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  1. On Why There is a Problem of Supererogation.Nora Grigore - 2019 - Philosophia 47 (4):1141-1163.
    How can it be that some acts of very high moral value are not morally required? This is the problem of supererogation. I do not argue in favor of a particular answer. Instead, I analyze two opposing moral intuitions the problem involves. First, that one should always do one’s best. Second, that sometimes we are morally allowed not to do our best. To think that one always has to do one’s best is less plausible, as it makes every morally best (...)
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  • Must We Be Perfect?: A Case Against Supererogation.Megan Fritts & Calum Miller - forthcoming - Inquiry: An Interdisciplinary Journal of Philosophy 63.
    In this paper we offer an argument against supererogation and in favour of moral perfectionism. We argue three primary points: 1) That the putative moral category is not generated by any of the main normative ethical systems, and it is difficult to find space for it in these systems at all; 2) That the primary support for supererogation is based on intuitions, which can be undercut by various other pieces of evidence; and 3) That there are better reasons to favour (...)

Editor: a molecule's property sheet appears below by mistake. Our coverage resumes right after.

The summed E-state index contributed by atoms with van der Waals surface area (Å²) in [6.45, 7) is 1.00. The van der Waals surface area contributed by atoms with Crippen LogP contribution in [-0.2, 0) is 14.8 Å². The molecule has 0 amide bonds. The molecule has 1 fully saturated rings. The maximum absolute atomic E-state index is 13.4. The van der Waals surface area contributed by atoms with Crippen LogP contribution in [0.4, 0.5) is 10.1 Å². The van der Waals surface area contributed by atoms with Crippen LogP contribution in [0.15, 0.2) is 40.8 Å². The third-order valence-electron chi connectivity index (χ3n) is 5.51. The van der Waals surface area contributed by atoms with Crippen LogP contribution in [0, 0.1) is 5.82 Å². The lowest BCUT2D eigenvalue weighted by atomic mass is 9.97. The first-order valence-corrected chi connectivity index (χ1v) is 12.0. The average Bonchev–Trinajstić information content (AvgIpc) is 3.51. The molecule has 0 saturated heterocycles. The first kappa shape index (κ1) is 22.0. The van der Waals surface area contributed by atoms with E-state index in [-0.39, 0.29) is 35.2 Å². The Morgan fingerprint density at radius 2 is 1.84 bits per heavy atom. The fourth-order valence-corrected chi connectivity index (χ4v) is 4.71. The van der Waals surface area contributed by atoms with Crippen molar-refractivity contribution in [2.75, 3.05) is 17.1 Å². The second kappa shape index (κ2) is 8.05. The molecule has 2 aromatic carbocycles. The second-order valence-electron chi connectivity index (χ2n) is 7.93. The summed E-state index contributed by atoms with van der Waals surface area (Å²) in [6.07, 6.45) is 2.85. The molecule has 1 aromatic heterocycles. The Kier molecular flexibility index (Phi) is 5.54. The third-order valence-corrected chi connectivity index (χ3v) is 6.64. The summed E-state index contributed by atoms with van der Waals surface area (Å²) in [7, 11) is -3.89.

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  • Following the Wrong Example: The Exclusiveness of Heroism and Sanctity.Simone Grigoletto - 2018 - Etica and Politica / Ethics and Politics 10 (2):89-104.
    Are ordinary moral agents able to follow the moral lead of heroes and saints? In her Exemplarist Moral Theory Linda Zagzebski provided an exemplarist account to morality grounded on admiration. She focused her research on three possible kinds of exemplar: the saint, the hero and the sage. In this paper, I hold that there are at least two possible ways of following an exemplar (inference and strict emulation). Furthermore, I will try to show that when we take morally exceptional agents (...)
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